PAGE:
Club stars just want a fair shake from the GAA family
Only in the tranquil backwaters of a midweek winter day would the thoughts and musings of a county administrator become newsworthy.
In their reports to the annual county convention, some secretaries will run through an account of the season just past on the playing field, the progress of various committees, the annual plea for more referees and hopes that we can all look forward to the following year in confidence.
Going off-piste is a temptation some cannot resist. Down secretary Seán Óg McAteer decided he would give his personal thoughts on the GAA world at large at the county's December convention, specifically on the formation of the Club Players' Association (CPA).
McAteer said: "We do not need another body, the Gaelic Athletic Association is one body and one people.
"This might be one of those uncomfortable conversations that have to take place within counties to ensure that the club player gets regular games and that he knows when he is playing and that he knows the game will take place.
"That to me is achievable without the founding of another association within the association. That just needs goodwill and communication and commitment from all sides."
And he is completely right.
There should be no need for a body to represent the wishes of the oft-quoted 98 per cent of players.
But the horror stories concerning the treatment of club players are everywhere.
Like in McAteer's native Down, where the county side exited the All-Ireland Football Championship on June 25. The Down county board fixed the league final between Kilcoo - who were in Ulster Club action four days earlier against Glenswilly - against Castlewellan for November 3.
Naturally, Kilcoo pulled out, citing player welfare issues. Castlewellan were then awarded a trophy they did not want and are embarrassed about. Kilcoo are now pursuing the GAA's avenues of justice.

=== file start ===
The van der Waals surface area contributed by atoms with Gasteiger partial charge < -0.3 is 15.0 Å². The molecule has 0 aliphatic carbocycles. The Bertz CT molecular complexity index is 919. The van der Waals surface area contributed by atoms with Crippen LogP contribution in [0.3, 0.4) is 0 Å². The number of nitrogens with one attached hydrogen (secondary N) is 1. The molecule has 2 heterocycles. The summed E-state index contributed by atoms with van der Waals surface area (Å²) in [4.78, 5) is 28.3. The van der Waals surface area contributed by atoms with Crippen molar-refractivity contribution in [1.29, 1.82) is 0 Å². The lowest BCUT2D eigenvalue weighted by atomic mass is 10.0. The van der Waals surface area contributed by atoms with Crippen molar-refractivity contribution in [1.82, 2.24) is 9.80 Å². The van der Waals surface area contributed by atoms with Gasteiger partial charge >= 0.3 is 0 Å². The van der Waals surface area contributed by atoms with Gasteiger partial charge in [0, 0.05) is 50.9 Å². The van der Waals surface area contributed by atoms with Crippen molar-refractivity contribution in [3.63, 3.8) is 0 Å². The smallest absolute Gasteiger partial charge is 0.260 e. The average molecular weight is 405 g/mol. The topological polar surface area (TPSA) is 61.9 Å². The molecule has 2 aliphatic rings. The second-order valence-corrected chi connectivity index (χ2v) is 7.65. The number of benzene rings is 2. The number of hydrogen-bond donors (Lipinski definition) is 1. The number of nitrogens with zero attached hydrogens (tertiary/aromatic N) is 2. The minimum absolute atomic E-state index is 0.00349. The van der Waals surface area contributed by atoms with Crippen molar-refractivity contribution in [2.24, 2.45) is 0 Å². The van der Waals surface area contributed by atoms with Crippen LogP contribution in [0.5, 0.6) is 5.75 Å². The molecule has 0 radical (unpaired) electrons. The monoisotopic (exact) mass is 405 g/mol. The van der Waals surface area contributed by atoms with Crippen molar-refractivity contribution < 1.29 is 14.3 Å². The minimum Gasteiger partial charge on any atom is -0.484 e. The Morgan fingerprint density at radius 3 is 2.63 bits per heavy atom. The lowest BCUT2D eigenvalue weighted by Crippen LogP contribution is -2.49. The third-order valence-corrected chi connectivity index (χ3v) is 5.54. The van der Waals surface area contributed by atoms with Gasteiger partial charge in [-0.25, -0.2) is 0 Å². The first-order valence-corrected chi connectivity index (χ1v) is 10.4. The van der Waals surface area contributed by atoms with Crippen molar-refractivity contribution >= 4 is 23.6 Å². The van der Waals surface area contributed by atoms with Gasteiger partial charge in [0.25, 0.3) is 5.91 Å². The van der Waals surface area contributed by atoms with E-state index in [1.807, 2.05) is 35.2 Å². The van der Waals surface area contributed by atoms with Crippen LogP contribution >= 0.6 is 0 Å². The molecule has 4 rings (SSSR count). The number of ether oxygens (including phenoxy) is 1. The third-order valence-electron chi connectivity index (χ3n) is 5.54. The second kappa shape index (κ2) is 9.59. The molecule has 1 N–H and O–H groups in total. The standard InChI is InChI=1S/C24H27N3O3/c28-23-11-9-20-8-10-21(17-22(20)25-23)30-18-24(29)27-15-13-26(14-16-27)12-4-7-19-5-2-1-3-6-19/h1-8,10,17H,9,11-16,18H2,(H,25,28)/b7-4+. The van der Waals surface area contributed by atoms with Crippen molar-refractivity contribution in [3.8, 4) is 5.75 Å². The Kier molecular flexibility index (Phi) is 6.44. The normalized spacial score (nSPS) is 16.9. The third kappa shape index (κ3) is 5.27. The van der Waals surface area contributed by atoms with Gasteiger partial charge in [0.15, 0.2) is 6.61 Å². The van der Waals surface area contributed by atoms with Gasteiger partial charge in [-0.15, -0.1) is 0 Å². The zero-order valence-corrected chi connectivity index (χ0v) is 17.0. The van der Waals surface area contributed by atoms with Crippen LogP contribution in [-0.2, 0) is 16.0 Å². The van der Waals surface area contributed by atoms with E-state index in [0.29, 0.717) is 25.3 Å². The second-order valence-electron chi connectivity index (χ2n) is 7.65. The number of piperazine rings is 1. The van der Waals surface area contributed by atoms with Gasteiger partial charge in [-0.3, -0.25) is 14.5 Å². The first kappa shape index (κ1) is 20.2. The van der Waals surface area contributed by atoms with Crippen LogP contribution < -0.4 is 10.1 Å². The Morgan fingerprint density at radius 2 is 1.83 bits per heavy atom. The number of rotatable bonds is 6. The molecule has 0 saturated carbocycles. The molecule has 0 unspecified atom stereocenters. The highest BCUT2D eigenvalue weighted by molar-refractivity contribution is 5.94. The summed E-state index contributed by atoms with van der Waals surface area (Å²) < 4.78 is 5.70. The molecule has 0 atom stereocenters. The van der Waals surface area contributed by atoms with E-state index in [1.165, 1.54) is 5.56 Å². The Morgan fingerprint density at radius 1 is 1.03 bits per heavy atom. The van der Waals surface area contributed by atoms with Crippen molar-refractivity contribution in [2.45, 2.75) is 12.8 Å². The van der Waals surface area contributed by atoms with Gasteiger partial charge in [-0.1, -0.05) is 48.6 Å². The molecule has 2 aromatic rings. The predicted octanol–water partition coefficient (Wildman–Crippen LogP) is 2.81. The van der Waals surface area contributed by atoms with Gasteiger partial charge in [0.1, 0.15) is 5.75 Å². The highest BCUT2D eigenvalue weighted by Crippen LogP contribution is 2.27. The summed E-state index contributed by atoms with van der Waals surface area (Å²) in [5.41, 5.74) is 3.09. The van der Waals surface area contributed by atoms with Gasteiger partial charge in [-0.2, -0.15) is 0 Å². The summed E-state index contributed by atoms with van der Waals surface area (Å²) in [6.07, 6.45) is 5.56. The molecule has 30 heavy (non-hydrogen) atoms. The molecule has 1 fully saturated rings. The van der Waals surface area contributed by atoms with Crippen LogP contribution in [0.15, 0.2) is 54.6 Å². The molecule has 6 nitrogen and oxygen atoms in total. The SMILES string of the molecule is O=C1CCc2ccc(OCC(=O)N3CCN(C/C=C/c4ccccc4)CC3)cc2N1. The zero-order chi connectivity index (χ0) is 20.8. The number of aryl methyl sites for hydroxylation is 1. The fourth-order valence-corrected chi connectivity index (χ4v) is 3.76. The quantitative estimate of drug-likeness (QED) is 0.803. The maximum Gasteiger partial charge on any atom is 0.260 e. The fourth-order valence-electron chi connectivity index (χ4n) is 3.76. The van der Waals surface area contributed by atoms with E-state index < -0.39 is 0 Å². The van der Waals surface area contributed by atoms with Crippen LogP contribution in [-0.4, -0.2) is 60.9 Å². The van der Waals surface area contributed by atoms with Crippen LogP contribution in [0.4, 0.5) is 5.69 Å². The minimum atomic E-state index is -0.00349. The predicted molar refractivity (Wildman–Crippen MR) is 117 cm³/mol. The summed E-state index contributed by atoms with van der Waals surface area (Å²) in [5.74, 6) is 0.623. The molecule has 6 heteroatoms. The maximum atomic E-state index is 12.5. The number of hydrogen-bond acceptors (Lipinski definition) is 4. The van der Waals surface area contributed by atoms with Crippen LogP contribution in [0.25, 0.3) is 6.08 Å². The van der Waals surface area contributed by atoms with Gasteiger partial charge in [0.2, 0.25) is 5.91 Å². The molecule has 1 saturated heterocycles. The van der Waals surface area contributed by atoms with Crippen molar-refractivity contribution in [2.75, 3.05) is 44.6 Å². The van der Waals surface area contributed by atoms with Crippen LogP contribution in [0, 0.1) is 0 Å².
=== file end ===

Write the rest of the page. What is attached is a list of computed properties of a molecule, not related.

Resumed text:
On that occasion, the GAA in Down lacked goodwill, communication and commitment.
It bears repeating at this point that club players are fed platitudes and patronised by the GAA. Whenever the fixtures impasse is brought up with top administrators, the automatic reflex is to respond that Congress will debate any issue, as if Central Council has never made a decision themselves.
It's not always misery. In Armagh they have a functioning fixtures board that provides football from April to October, with a two-week break for July holidays. All league action is wrapped up before the commencement of the Championship.
Yet the reality is that some clubs still do not see their county men. As Shane McConville, who went on to manage Maghery to their first-ever Championship later in the year, said last April: "There is an inner circle within most county panels.
"Experienced players are going to players and telling them, 'collectively here, we are not playing (for their clubs). Even though we know we should be playing, we are in this for the whole hog, we are not going to relent here until Armagh get as far as they can get'."
Even at that, the Armagh system is only guaranteed by the county team making an early Championship exit.
Club players are county fans too, and will put up with anything in a breakthrough season, such as the Donegal Championship of 2012 descending into a blitz.
Four Masters, the club of Karl Lacey, were required to play four Championship games in three weeks.
Lacey, who only a couple of months later would be crowned as the 2012 Player of the Year, sustained a hip injury with that heavy workload and subsequently missed the majority of the 2013 season, and the injury continues to sporadically cause him difficulty.
Dr Austin Kennedy, a former doctor of the Donegal team and Lacey's clubmate, had this to say in September 2013: "I feel I have a responsibility to speak out on the issue. I saw the devastation and the damage playing the Championship off over such a short time span had on players last season."
The solution lies with a pressure group. The CPA have goodwill and respected people in it for the right reasons, such as 1996 All-Ireland hurling winning manager Liam Griffin.
Back in 1999, Belfast played host to a meeting of inter-county players who wanted more than the status quo, which was a lack of playing equipment, players out of pocket through travelling expenses and another Championship game.
Eighteen years later, the inter-county game has swallowed the club scene whole. In most counties, an inter-county player is a stranger to his clubmates.
All they want is to be able to play, with some regularity to the fixtures calendar.
Who could argue with that?